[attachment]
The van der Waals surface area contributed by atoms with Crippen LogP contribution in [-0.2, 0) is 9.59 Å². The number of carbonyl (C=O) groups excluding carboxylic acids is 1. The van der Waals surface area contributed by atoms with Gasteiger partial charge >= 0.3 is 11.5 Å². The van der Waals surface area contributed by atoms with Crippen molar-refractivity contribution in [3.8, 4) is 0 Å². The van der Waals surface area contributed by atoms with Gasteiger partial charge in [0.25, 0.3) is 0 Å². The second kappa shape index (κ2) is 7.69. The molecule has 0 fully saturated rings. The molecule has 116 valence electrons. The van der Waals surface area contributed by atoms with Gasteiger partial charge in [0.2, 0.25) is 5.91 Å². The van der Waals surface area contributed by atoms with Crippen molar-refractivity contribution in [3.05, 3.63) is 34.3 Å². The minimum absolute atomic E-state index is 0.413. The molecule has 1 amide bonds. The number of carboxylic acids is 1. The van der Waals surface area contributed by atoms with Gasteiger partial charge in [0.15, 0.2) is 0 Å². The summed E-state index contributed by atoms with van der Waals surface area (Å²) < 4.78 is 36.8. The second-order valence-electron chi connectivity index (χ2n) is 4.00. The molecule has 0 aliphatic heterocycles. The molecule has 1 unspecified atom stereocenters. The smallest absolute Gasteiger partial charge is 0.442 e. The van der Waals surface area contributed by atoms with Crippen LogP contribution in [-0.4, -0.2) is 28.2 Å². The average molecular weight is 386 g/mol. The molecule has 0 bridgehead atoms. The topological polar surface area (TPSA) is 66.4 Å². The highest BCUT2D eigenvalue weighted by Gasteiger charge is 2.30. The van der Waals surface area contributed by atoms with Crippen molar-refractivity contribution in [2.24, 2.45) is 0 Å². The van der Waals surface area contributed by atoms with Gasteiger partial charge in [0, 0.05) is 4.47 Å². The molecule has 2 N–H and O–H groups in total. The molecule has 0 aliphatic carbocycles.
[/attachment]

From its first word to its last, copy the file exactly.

The van der Waals surface area contributed by atoms with Crippen LogP contribution in [-0.2, 0) is 9.59 Å². The number of carbonyl (C=O) groups excluding carboxylic acids is 1. The van der Waals surface area contributed by atoms with Gasteiger partial charge >= 0.3 is 11.5 Å². The van der Waals surface area contributed by atoms with Crippen molar-refractivity contribution in [3.8, 4) is 0 Å². The van der Waals surface area contributed by atoms with Gasteiger partial charge in [0.25, 0.3) is 0 Å². The second kappa shape index (κ2) is 7.69. The molecule has 0 fully saturated rings. The molecule has 116 valence electrons. The van der Waals surface area contributed by atoms with Gasteiger partial charge in [0.2, 0.25) is 5.91 Å². The van der Waals surface area contributed by atoms with Crippen molar-refractivity contribution in [3.05, 3.63) is 34.3 Å². The minimum absolute atomic E-state index is 0.413. The molecule has 1 amide bonds. The number of carboxylic acids is 1. The van der Waals surface area contributed by atoms with Gasteiger partial charge in [0.15, 0.2) is 0 Å². The summed E-state index contributed by atoms with van der Waals surface area (Å²) < 4.78 is 36.8. The second-order valence-electron chi connectivity index (χ2n) is 4.00. The molecule has 0 aliphatic heterocycles. The molecule has 1 unspecified atom stereocenters. The smallest absolute Gasteiger partial charge is 0.442 e. The van der Waals surface area contributed by atoms with Crippen LogP contribution in [-0.4, -0.2) is 28.2 Å². The average molecular weight is 386 g/mol. The molecule has 0 bridgehead atoms. The topological polar surface area (TPSA) is 66.4 Å². The highest BCUT2D eigenvalue weighted by Gasteiger charge is 2.30. The van der Waals surface area contributed by atoms with Crippen molar-refractivity contribution in [2.24, 2.45) is 0 Å². The van der Waals surface area contributed by atoms with Gasteiger partial charge in [0, 0.05) is 4.47 Å². The molecule has 2 N–H and O–H groups in total. The molecule has 0 aliphatic carbocycles.